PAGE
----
From Consortium News
New York Times building in New York City. (Photo from Wikipedia)
(Image by (Photo from Wikipedia)) Permission Details DMCA
It is a basic rule from Journalism 101 that when an allegation is in serious doubt -- or hasn't been established as fact -- you should convey that uncertainty to your reader by using words like "alleged" or "purportedly." But The New York Times and pretty much the entire U.S. news media have abandoned that principle in their avid pursuit of Russia-gate.
When Russia is the target of an article, the Times typically casts aside all uncertainty about Russia's guilt, a pattern that we've seen in the Times in earlier sloppy reporting about other "enemy" countries, such as Iraq or Syria, as well Russia's involvement in Ukraine's civil war. Again and again, the Times regurgitates highly tendentious claims by the U.S. government as undeniable truth.
So, despite the lack of publicly provided evidence that the Russian government did "hack" Democratic emails and slip them to WikiLeaks to damage Hillary Clinton and help Donald Trump, the Times continues to treat those allegations as flat fact.
For a while, the Times also repeated the false claim that "all 17 U.S. intelligence agencies" concurred in the Russia-did-it conclusion, a lie that was used to intimidate and silence skeptics of the thinly sourced Russia-gate reports issued by President Obama's intelligence chiefs.
Only after two of those chiefs -- Director of National Intelligence James Clapper and CIA Director John Brennan -- admitted that the key Jan. 6 report was produced by what Clapper called "hand-picked" analysts from just three agencies, the Times was forced to run an embarrassing correction retracting the "17 agencies" canard.
But the Times then switched its phrasing to a claim that Russian guilt was a "consensus" of the U.S. intelligence community, a misleading formulation that still suggests that all 17 agencies were onboard without actually saying so -- all the better to fool the Times readers.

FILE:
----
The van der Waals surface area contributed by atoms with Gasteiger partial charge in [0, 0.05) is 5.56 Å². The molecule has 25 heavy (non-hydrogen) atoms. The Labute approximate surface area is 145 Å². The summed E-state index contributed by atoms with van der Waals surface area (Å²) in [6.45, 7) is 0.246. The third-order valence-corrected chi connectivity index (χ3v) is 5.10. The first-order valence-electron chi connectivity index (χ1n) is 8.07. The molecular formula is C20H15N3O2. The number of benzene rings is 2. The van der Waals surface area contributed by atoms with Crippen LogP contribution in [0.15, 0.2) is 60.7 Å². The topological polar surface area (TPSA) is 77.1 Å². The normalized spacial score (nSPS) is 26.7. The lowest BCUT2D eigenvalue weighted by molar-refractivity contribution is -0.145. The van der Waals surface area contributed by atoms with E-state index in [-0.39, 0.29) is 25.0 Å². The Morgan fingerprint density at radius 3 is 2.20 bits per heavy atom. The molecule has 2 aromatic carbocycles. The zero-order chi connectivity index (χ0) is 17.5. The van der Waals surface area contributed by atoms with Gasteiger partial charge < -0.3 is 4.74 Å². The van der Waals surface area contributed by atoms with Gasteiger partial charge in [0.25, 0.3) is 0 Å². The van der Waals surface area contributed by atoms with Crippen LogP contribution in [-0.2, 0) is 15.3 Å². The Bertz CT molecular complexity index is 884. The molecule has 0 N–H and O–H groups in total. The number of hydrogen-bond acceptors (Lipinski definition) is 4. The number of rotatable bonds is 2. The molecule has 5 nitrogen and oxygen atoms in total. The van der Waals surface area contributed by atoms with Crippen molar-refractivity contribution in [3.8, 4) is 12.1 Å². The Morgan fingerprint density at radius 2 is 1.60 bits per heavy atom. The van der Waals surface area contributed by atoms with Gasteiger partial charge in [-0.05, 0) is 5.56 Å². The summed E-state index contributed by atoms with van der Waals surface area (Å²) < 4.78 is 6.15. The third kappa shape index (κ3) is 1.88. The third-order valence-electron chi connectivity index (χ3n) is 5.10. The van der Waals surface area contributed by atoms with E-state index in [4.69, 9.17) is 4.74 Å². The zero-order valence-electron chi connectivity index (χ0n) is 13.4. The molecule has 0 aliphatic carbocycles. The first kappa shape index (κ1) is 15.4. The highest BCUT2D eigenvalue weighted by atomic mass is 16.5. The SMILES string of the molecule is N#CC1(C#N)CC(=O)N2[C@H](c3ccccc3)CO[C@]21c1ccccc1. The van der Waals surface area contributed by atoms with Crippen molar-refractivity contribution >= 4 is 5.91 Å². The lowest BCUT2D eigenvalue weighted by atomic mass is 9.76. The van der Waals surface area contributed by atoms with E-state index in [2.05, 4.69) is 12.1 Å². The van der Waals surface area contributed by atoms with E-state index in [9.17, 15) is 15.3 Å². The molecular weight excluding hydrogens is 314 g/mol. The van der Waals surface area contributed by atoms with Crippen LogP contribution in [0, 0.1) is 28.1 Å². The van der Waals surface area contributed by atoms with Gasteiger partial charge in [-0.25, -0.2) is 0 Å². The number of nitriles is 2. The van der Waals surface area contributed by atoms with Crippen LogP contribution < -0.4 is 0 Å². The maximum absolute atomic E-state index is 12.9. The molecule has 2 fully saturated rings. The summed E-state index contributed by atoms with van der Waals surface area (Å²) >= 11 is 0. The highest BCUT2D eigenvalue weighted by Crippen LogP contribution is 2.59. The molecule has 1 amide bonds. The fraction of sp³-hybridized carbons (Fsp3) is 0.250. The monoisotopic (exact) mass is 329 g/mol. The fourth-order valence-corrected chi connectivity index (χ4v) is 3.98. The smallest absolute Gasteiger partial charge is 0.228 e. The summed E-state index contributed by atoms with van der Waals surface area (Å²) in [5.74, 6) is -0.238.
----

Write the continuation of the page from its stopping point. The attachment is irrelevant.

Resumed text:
The Times seems to have forgotten what one of its own journalists observed immediately after reading the Jan. 6 report. Scott Shane wrote: "What is missing from the public report is what many Americans most eagerly anticipated: hard evidence to back up the agencies' claims that the Russian government engineered the election attack. ... Instead, the message from the agencies essentially amounts to 'trust us.'"
However, if that was the calculation of Obama's intelligence chiefs -- that proof would not be required -- they got that right, since the Times and pretty much every other major U.S. news outlet has chosen to trust, not verify, on Russia-gate.
Dropping the Attribution
In story after story, the Times doesn't even bother to attribute the claims of Russian guilt. That guilt is just presented as flat fact even though the Russian government denies it and WikiLeaks founder Julian Assange says he did not get the emails from Russia or any other government.
CIA seal in lobby of the spy agency's headquarters.
(Image by (U.S. government photo)) Permission Details DMCA
Of course, it is possible the Russian government is lying and that some cut-outs were used to hide from Assange the real source of the emails. But the point is that we don't know the truth and neither does The New York Times -- and likely neither does the U.S. government (although it talks boldly about its "high confidence" in the evidence-lite conclusions of those "hand-picked" analysts).
And, the Times continues with this pattern of asserting as certain what is both in dispute and lacking in verifiable evidence. In a front-page Russia-gate story on Saturday, the Times treats Russian guilt as flat fact again. The online version of the story carried the headline: "Russian Election Hacking Efforts, Wider Than Previously Known, Draw Little Scrutiny."
The Times' article opens with an alarmist lede about voters in heavily Democratic Durham, North Carolina, encountering problems with computer rolls: